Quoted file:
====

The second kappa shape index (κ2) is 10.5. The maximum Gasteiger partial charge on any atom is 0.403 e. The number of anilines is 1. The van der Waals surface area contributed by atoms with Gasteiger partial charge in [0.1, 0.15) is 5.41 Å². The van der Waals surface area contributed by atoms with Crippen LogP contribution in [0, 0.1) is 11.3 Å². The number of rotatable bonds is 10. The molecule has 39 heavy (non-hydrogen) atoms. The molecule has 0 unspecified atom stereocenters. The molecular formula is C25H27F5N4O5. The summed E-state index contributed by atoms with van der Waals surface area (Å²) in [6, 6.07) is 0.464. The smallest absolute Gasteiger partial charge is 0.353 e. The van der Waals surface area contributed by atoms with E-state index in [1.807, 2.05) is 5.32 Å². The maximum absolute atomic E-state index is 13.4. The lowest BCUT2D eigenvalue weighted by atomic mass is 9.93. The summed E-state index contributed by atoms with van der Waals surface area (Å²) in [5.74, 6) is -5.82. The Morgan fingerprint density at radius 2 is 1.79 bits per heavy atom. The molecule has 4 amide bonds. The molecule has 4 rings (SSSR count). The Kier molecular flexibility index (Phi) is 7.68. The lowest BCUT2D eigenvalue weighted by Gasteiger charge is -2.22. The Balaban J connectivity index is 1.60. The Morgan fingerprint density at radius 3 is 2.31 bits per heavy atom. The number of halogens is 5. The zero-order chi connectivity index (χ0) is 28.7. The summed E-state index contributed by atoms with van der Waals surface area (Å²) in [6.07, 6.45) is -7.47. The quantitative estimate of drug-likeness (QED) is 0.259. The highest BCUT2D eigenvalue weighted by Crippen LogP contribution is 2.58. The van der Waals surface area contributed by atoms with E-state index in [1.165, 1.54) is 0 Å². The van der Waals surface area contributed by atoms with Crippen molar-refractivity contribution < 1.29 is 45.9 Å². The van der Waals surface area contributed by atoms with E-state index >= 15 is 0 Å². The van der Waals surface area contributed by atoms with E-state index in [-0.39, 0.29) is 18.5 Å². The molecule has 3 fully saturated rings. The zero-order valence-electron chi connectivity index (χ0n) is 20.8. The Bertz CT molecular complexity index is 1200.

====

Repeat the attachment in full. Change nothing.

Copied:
The second kappa shape index (κ2) is 10.5. The maximum Gasteiger partial charge on any atom is 0.403 e. The number of anilines is 1. The van der Waals surface area contributed by atoms with Gasteiger partial charge in [0.1, 0.15) is 5.41 Å². The van der Waals surface area contributed by atoms with Crippen LogP contribution in [0, 0.1) is 11.3 Å². The number of rotatable bonds is 10. The molecule has 39 heavy (non-hydrogen) atoms. The molecule has 0 unspecified atom stereocenters. The molecular formula is C25H27F5N4O5. The summed E-state index contributed by atoms with van der Waals surface area (Å²) in [6, 6.07) is 0.464. The smallest absolute Gasteiger partial charge is 0.353 e. The van der Waals surface area contributed by atoms with E-state index in [1.807, 2.05) is 5.32 Å². The maximum absolute atomic E-state index is 13.4. The lowest BCUT2D eigenvalue weighted by atomic mass is 9.93. The summed E-state index contributed by atoms with van der Waals surface area (Å²) in [5.74, 6) is -5.82. The Morgan fingerprint density at radius 2 is 1.79 bits per heavy atom. The molecule has 4 amide bonds. The molecule has 4 rings (SSSR count). The Kier molecular flexibility index (Phi) is 7.68. The lowest BCUT2D eigenvalue weighted by Gasteiger charge is -2.22. The Balaban J connectivity index is 1.60. The Morgan fingerprint density at radius 3 is 2.31 bits per heavy atom. The number of halogens is 5. The zero-order chi connectivity index (χ0) is 28.7. The summed E-state index contributed by atoms with van der Waals surface area (Å²) in [6.07, 6.45) is -7.47. The quantitative estimate of drug-likeness (QED) is 0.259. The highest BCUT2D eigenvalue weighted by Crippen LogP contribution is 2.58. The van der Waals surface area contributed by atoms with E-state index in [1.165, 1.54) is 0 Å². The van der Waals surface area contributed by atoms with Crippen molar-refractivity contribution < 1.29 is 45.9 Å². The van der Waals surface area contributed by atoms with E-state index >= 15 is 0 Å². The van der Waals surface area contributed by atoms with E-state index in [-0.39, 0.29) is 18.5 Å². The molecule has 3 fully saturated rings. The zero-order valence-electron chi connectivity index (χ0n) is 20.8. The Bertz CT molecular complexity index is 1200.